An airline executive has come up with an idea that could make printed air timetables a thing of the past. Instead, travelers will get all the information they need at the touch of a button.

After years of working in the travel trade (with the French airline UTA) Maurice Minzly has founded a company in London with a license to transmit travel information on the Post Office's Prestel viewdata system. Due to start operation this year, Prestel uses a modified television set, a telephone line and a simple keypad to give users instant access to a huge store of information in a central computer.

Minzly is already supplying advice on how to get there fast to the 1,000 or so participants in a trial system that has been operating for six months in London and two provincial centers.

In London's Portman Hotel, one of the first public places to be equipped with an adapted TV set, I used the keypad, which looks like a pocket calculator, to call the Prestel computer. Up on the colored screen came a directory of organizations, including Minzly's, with notes on the information they could furnish and the numbers by which to key them.

I keyed the number for Minzly's firm, got a further list -- this time of airlines and countries -- and keyed another number to get the country of my choice.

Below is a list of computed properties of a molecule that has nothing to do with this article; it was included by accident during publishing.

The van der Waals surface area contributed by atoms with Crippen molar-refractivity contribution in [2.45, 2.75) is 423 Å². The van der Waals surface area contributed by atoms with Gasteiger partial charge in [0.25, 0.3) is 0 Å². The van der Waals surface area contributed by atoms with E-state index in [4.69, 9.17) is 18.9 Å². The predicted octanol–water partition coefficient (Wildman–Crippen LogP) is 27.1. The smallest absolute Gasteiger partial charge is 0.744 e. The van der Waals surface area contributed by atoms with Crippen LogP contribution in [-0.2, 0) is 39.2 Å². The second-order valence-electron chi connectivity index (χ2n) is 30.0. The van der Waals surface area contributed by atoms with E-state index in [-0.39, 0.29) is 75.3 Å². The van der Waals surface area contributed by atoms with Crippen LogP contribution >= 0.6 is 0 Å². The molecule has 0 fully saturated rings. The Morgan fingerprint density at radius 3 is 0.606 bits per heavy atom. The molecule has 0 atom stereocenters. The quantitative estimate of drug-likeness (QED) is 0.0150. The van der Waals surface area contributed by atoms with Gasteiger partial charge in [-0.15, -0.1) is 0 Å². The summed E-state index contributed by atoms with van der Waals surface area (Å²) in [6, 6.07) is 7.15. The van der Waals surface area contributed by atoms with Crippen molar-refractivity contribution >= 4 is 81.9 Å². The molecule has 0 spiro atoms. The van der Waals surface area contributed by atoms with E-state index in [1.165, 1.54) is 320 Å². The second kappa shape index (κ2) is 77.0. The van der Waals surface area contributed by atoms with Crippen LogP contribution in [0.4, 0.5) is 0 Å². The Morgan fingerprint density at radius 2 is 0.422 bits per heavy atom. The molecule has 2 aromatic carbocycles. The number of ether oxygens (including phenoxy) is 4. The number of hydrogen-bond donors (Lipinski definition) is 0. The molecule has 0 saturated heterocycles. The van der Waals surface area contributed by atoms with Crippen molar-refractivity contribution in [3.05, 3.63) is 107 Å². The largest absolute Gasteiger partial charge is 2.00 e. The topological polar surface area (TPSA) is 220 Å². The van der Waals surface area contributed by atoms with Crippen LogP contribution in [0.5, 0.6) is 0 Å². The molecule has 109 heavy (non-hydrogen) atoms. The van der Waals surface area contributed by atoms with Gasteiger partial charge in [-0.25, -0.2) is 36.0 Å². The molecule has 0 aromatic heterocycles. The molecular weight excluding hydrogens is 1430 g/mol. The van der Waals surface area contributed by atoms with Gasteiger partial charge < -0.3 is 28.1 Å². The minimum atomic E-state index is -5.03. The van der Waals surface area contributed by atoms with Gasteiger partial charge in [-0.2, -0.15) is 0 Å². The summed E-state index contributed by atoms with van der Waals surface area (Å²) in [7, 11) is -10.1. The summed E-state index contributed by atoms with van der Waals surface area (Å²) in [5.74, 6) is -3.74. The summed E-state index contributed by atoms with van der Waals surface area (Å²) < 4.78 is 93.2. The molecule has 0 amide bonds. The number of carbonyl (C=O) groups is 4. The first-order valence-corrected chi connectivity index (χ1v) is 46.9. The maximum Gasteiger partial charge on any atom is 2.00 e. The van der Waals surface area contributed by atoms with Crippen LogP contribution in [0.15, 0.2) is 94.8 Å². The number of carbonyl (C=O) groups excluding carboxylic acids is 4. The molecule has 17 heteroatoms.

My selected destination (I had chosen Tahiti to escape from the London winter) then appeared on the screen. With it was not only a timetable showing the quickest connections but, on succeeding "frames," all I needed to know about the weather there in December, the currency exchange rate, forthcoming public holidays, the cost of car hire, and the closing time of the shops.

When Prestel comes into full commercial operation, sometime in the spring, it will cost a halfpenny a time (about one U.S. cent) to see any one page of information, plus two pence per minute for the time the computer is engaged.These are the Post Office charges. On top of these, suppliers of information will be able to impose an additional charge, which the Post Office collects on the telephone meter and passes on.

Minzly, who is also a consultant on viewdata to other firms, reckons that for travel information he will need to charge about 8p a frame, including the Post Office's 5p.

"The beauty of it," he says, "is that you can keep the information bang up to the minute. If schedules are changed, through a strike for instance, all you need do is to type the amendment into the computer by an on-line keyboard."

But seeing the timetable is only the beginning of the game. As Prestel gets under way it will be possible for twoway communication to take place, so that having zeroed in on the flight of his choice, the intending traveler will be able to ask the computer what seats are available, select where he wants to stit, and book his ticket by means of the keypad and a credit card number.

The first commercial users are likely to be mostly business houses because of the cost of the adapted TV sets. The current price is about $1,400, but as production gets under way, from 11 manufacturers, it is expected to fall to only about $200 above the cost of an ordinary color set. Rental companies are hoping to bring down the rental price to about $36 a month.